A group of African scholars recently convened in Johannesburg for the Institute for the University of Johannesburg’s (UJ) Pan African Thought and Conversation (
IPATC) conference. “Women, Gender, and Financial Inclusion” gathered policymakers, academics, and stakeholders to problem-solve current challenges in gender-mainstreamed budgeting in sub-Saharan Africa.
My keynote address spoke to the everyday applicability of women’s roles in global economies. In particular, I emphasized how gender informs our production and consumption of natural resources. Here are a few salient points from my address:
So far, we have been fortunate enough to hear from experts in political economy, urban governance, women’s rights activists, an ambassador, and I hope to be able to contribute just a bit to our collective conversation based on my role as a political ecologist. I study the gender dynamics of environmental change and natural resources. I love what I study because I get to see it at play everywhere I look in the world all the time.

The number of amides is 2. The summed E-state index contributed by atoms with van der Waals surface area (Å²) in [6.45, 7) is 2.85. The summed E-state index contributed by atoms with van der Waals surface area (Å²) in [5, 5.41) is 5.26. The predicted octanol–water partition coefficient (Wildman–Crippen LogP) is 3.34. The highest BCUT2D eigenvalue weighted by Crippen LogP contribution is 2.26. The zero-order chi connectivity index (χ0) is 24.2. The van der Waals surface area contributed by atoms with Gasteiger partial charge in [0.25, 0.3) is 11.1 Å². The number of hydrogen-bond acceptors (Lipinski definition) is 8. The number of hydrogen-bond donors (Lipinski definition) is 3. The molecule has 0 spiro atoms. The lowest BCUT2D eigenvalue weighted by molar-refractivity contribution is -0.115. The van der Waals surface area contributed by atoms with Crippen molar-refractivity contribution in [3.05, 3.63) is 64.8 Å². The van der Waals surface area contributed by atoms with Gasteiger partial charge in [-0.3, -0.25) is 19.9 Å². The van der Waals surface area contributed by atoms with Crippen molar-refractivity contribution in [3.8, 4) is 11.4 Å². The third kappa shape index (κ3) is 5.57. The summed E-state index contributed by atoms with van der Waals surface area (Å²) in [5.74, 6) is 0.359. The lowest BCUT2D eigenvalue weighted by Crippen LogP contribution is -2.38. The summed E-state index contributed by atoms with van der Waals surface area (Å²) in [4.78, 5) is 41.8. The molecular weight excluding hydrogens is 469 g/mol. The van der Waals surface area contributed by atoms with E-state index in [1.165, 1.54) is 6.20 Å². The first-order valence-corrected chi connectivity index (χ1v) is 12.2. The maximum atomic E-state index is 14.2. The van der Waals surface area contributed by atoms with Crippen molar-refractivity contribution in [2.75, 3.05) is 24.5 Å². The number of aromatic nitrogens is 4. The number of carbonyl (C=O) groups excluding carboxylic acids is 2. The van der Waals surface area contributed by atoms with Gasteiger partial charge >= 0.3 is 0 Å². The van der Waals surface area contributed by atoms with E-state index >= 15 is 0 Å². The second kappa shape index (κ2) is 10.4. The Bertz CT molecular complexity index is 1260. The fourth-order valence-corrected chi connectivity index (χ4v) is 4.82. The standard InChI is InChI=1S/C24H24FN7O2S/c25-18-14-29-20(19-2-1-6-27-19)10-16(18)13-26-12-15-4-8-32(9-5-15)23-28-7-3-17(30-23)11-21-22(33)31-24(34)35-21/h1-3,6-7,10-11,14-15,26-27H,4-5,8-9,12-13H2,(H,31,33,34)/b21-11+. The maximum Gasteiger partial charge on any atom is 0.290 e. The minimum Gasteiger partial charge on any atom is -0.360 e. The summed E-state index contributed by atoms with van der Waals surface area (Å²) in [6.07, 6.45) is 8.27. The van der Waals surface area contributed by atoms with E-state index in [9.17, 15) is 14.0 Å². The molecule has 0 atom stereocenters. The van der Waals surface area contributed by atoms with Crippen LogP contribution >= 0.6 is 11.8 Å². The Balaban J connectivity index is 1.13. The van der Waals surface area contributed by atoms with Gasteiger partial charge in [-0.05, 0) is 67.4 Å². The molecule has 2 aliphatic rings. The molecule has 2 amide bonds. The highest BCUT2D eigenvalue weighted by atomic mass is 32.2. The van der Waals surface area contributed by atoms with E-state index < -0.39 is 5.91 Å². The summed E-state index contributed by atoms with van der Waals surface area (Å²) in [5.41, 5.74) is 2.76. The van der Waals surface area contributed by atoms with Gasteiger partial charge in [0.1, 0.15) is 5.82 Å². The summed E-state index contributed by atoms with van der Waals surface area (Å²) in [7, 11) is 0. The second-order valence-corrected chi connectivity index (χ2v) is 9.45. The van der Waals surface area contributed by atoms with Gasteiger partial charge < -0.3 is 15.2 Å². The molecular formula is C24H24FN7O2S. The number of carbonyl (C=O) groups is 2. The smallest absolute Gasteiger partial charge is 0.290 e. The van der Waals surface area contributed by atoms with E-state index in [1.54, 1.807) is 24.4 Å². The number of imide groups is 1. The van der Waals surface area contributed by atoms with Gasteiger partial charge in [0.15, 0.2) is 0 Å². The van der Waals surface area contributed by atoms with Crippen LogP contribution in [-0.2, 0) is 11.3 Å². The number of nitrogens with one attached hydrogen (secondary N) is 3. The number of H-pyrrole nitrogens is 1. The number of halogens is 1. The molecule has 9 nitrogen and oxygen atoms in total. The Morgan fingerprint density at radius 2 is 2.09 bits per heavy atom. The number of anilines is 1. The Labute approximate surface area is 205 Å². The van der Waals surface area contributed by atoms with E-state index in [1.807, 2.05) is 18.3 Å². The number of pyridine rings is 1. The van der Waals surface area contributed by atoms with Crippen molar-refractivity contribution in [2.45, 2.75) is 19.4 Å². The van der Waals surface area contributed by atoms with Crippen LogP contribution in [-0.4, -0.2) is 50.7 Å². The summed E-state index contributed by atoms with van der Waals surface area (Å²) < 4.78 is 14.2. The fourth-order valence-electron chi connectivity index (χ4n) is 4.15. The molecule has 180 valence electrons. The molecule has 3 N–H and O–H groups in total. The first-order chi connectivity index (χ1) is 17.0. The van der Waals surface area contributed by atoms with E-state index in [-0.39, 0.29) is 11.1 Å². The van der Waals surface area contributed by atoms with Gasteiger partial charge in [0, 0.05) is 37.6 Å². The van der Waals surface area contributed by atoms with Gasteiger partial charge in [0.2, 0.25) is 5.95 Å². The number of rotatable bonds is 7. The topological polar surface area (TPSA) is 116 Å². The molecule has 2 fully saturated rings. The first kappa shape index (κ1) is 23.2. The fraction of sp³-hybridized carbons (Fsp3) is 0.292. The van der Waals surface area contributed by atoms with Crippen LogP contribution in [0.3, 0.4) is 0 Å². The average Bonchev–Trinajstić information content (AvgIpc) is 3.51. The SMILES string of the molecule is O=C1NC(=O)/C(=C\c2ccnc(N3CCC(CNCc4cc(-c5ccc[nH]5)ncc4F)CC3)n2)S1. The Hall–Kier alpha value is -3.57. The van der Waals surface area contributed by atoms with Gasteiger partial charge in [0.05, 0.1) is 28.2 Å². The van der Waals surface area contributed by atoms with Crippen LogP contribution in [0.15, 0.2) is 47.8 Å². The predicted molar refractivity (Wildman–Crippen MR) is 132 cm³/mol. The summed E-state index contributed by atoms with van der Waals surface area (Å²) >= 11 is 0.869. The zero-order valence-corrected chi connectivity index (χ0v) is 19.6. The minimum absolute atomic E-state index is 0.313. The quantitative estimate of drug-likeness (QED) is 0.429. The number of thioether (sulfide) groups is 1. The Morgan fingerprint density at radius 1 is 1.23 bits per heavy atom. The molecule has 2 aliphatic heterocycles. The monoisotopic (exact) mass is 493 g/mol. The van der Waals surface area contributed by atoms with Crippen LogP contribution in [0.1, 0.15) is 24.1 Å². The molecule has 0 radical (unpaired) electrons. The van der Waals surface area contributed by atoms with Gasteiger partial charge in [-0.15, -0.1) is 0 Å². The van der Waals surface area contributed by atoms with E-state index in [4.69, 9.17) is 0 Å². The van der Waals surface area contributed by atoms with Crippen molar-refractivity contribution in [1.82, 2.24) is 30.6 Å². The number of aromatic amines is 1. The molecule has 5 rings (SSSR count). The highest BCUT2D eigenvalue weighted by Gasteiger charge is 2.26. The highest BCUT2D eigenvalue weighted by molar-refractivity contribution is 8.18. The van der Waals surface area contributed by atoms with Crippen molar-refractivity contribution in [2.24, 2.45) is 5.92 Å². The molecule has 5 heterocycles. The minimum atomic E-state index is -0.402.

For today, all of us found the information we needed to attend this conference by using our smartphones and laptops. Everyone’s personal electronic device on the planet requires the 3T minerals to work, tin, tantalum, and tungsten, as well as gold to work. An estimated 1/3 of these minerals come from sub-Saharan Africa (South Africa, DRC, and Ghana), and an estimated 20% of those engaged in African mining operations are female. All the plastic products in this room are produced using petroleum, and Africa produces 10% of the world’s oil, with African women playing vital support roles that allow oil companies to function in places like Angola, Nigeria, and Gabon. We all ate pastries for breakfast with wheat and maize and sugar, and African women grew and harvested those crops under increasingly difficult conditions caused by climate change in places like Ethiopia, Uganda, and Kenya. I give these examples to underscore how rural African women’s labor, and their relationships with the environment, allow humanity to survive, and that all societies would collapse without these women’s contributions. For most policy discussions on women and the environment in Africa, the bulk of the narratives focus on how ecological changes impact rural women. How are women affected by mining, by oil, and by climate change? These are really important questions. Admittedly, even my own research has focuses on this question, of women as subjects of the environment. But, what about women as agents of environmental change? And how can the notion of women as environmental agents be wedded to their financial inclusion? I see on the schedule that we have a remaining morning and afternoon full of expert round tables on financial inclusion and gender quotas, local governance, GBV, those with disabilities, and so on. It would be incredibly powerful if throughout the day we could wed this interrogation of women as environmental agents with all these fore mentioned topics to expand the interdisciplinary discussion. Our goal would be to parse out how we might improve not only the representation of women in environmental dialogue and financial inclusion but also the that female representation in environmental dialogue and financial inclusion. quality of and support for Thank you so much for your time and consideration.